There are several methods of creating carbon nanotubes. A common method is arcing or sputtering. A current is passed between two separated electrodes, either or both of which are graphite or another carbon compound. What is formed is a mass, sometimes called a boule, of carbon material. Some of the mass consists of the carbon nanotubes, while the remainder consists of amorphous carbon, other fullerenes, graphite, and the like.

Other methods of producing carbon nanotubes have been proposed. Laser ablation of a carbon surface is one and catalytic vapor deposition is another. It has also been proposed to create nanotubes by heating a SiC crystal under a vacuum, whereby the silicon atoms are removed from the crystal leaving behind oriented carbon nanotubes.

While some of these methods, such as that disclosed in U.S. Pat. No. 6,303,094 relating to the above-referenced SiC crystal method, are said to produce very high purity nanotubes, most methods do not. The process of forming the carbon nanotubes almost invariably results in the formation of the other carbon substances such as amorphous carbon and, depending on the process, other carbon or non-carbon substances may be mixed in with the carbon nanotubes. For the purposes of this application, all substances, whether carbon or carbon compounds or non-carbon materials, other than the nanotubes themselves, are referred to herein as “soot.”

A problem to be addressed before the nanotubes can be utilized, then, is separating the nanotubes from the soot or, put another way, to purify the nanotubes. A method of purification mentioned in U.S. Pat. No. 6,422,450 is to suspend an as-produced mixture of nanotubes and soot in an alcohol by subjecting the mixture to a high-power ultrasonic horn, and then filtering the suspension through a micro-port membrane. It is disclosed that the use of the horn may serve to damage or create defects in the nanotubes. Another method, mentioned in U.S. Pat. No. 6,426,134, requires refluxing impure nanotubes in 2.6 M nitric acid, then resuspending the mixture in pH 10 water with a surfactant such as sodium lauryl sulfate, followed by filtration in a cross-flow filtration system and filtration through a polytetrafluoroethylene filter.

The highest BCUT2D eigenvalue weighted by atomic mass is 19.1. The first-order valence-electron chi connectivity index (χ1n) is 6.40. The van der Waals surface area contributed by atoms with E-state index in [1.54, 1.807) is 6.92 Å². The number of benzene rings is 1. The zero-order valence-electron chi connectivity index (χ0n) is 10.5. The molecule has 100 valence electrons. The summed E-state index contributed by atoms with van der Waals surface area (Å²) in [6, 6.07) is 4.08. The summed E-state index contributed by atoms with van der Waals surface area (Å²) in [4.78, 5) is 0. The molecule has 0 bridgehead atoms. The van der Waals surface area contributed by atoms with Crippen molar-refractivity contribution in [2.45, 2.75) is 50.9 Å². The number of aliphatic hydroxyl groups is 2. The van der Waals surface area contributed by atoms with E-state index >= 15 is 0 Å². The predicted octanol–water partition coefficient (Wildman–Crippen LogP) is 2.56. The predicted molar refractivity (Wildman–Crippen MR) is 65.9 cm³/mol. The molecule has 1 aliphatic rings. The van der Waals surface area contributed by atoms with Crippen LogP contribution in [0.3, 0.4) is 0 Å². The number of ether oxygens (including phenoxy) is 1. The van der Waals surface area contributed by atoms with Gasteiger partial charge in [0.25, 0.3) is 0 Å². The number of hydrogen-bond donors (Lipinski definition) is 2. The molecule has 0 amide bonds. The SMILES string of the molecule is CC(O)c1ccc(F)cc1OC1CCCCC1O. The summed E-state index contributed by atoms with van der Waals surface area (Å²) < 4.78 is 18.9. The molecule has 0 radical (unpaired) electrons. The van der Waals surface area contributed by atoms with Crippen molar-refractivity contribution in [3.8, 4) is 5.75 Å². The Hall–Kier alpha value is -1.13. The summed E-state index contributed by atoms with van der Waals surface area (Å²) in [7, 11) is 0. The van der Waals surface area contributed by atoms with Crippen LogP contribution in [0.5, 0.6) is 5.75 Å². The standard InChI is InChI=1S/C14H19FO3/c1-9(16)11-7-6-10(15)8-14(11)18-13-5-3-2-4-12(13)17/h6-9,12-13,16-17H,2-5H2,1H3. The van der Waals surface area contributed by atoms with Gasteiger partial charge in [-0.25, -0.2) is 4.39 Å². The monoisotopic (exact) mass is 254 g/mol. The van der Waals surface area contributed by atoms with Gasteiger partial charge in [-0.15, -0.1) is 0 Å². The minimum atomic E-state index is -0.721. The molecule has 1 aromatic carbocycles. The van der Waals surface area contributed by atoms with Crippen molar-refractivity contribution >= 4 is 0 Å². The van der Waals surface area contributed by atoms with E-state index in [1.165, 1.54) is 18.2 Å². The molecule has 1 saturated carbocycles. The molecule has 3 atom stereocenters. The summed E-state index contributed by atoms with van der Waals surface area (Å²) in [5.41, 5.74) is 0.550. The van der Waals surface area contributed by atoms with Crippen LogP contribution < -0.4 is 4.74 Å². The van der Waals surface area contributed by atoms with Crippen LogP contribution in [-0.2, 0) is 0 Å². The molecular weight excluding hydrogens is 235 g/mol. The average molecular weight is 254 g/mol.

The first method cited above requires the use of special equipment, and damages the nanotubes by removing the ends and creating other defects. The second method requires the use of harsh reactants, which may also damage the nanotubes, and requires several steps. In addition, this second method results in the oxidation of at least the ends of the nanotubes.

For many purposes in both research and commercial applications it is desired to have a plentiful source of undamaged nanotubes. Such nanotubes are sometimes referred to as native state nanotubes because, other than the purification, they have not been chemically or mechanically altered after being created by whatever method was utilized to create the nanotubes. Such native state nanotubes may have, whether by intent or not, certain defects in structure. The nanotubes may also, again whether by intent or not, chemically or mechanically contain atoms or molecules other than carbon. In any case, what is needed in the art is a simple method of purifying carbon nanotubes without damaging the nanotubes and without using reagents that are harmful to the nanotubes, the person practicing the method, or the environment.


The relatively gentle purification of nanotubes is made possible through the use of the cation disclosed herein, and the method of using that cation. The cation, alone or as a component of an ionic liquid, is mixed into a nonpolar liquid, to which solution is added unrefined nanotubes, that is, soot containing the nanotubes. This mixture is then stirred until at least the nanotubes are suspended therein. The nonpolar liquid bearing the nanotubes is brought into contact with a polar liquid that is substantially immiscible with the nonpolar liquid.

It has been found that, while the nanotubes will stay suspended in the nonpolar liquid by virtue of the action of the cation, substantially all of the soot will become suspended or dissolved in the polar solvent. Conventional separation of the two immiscible solvents, e.g., by decanting, effects separation, that is, purification, of the nanotubes from the soot. The nanotubes may be further refined, if necessary, by repeating the foregoing. The nanotubes can be recovered from the nonpolar solvent by any convenient method depending on the nature of the solvent. Many nonpolar solvents can simply be evaporated while others can be subjected to microfiltration techniques to recover the nanotubes.


As set forth above, known techniques for separating or purifying nanotubes involve harsh and/or expensive reagents, harsh physical conditions, or both. Indeed, some techniques specifically are designed to physically alter the nanotubes, e.g., to remove the endcaps, or to chemically alter them, e.g., by attaching functional groups such as oxygen or nitrogen compounds. Treatment by these methods fragments the nanotubes, leaving them physically shorter than the originals. The damage also results in leaving nanotubes structures that provide poorer electrical conduction and lower thermal and electrochemical stability.